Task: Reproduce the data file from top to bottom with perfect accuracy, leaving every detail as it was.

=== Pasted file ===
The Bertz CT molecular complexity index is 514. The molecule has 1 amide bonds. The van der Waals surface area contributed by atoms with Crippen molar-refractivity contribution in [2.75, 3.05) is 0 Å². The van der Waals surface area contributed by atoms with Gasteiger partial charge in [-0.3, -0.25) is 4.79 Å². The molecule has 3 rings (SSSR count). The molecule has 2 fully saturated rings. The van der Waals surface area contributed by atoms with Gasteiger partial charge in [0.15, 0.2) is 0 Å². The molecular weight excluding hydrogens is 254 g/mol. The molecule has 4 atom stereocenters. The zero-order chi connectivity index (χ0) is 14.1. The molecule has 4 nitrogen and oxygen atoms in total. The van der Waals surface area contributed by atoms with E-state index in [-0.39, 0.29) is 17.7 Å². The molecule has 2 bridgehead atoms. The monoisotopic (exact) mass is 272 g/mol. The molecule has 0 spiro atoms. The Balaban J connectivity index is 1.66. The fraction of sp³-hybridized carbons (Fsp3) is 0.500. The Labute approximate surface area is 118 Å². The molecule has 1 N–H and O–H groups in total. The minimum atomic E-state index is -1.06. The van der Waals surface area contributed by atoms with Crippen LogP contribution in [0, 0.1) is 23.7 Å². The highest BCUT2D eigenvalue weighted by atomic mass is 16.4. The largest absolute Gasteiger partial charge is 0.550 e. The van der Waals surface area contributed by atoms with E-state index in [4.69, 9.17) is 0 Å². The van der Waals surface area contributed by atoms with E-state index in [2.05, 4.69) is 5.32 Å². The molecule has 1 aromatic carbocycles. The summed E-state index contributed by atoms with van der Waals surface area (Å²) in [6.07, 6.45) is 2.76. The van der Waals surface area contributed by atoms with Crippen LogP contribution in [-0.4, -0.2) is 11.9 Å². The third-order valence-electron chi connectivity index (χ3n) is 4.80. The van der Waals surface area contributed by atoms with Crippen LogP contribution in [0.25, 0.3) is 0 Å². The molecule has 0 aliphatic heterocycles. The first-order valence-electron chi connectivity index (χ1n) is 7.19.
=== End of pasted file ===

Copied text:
The Bertz CT molecular complexity index is 514. The molecule has 1 amide bonds. The van der Waals surface area contributed by atoms with Crippen molar-refractivity contribution in [2.75, 3.05) is 0 Å². The van der Waals surface area contributed by atoms with Gasteiger partial charge in [-0.3, -0.25) is 4.79 Å². The molecule has 3 rings (SSSR count). The molecule has 2 fully saturated rings. The van der Waals surface area contributed by atoms with Gasteiger partial charge in [0.15, 0.2) is 0 Å². The molecular weight excluding hydrogens is 254 g/mol. The molecule has 4 atom stereocenters. The zero-order chi connectivity index (χ0) is 14.1. The molecule has 4 nitrogen and oxygen atoms in total. The van der Waals surface area contributed by atoms with E-state index in [-0.39, 0.29) is 17.7 Å². The molecule has 2 bridgehead atoms. The monoisotopic (exact) mass is 272 g/mol. The molecule has 0 spiro atoms. The Balaban J connectivity index is 1.66. The fraction of sp³-hybridized carbons (Fsp3) is 0.500. The Labute approximate surface area is 118 Å². The molecule has 1 N–H and O–H groups in total. The minimum atomic E-state index is -1.06. The van der Waals surface area contributed by atoms with Crippen LogP contribution in [0, 0.1) is 23.7 Å². The highest BCUT2D eigenvalue weighted by atomic mass is 16.4. The largest absolute Gasteiger partial charge is 0.550 e. The van der Waals surface area contributed by atoms with E-state index in [4.69, 9.17) is 0 Å². The van der Waals surface area contributed by atoms with E-state index in [2.05, 4.69) is 5.32 Å². The molecule has 1 aromatic carbocycles. The summed E-state index contributed by atoms with van der Waals surface area (Å²) in [6.07, 6.45) is 2.76. The van der Waals surface area contributed by atoms with Crippen LogP contribution in [-0.4, -0.2) is 11.9 Å². The third-order valence-electron chi connectivity index (χ3n) is 4.80. The van der Waals surface area contributed by atoms with Crippen LogP contribution in [0.25, 0.3) is 0 Å². The molecule has 0 aliphatic heterocycles. The first-order valence-electron chi connectivity index (χ1n) is 7.19.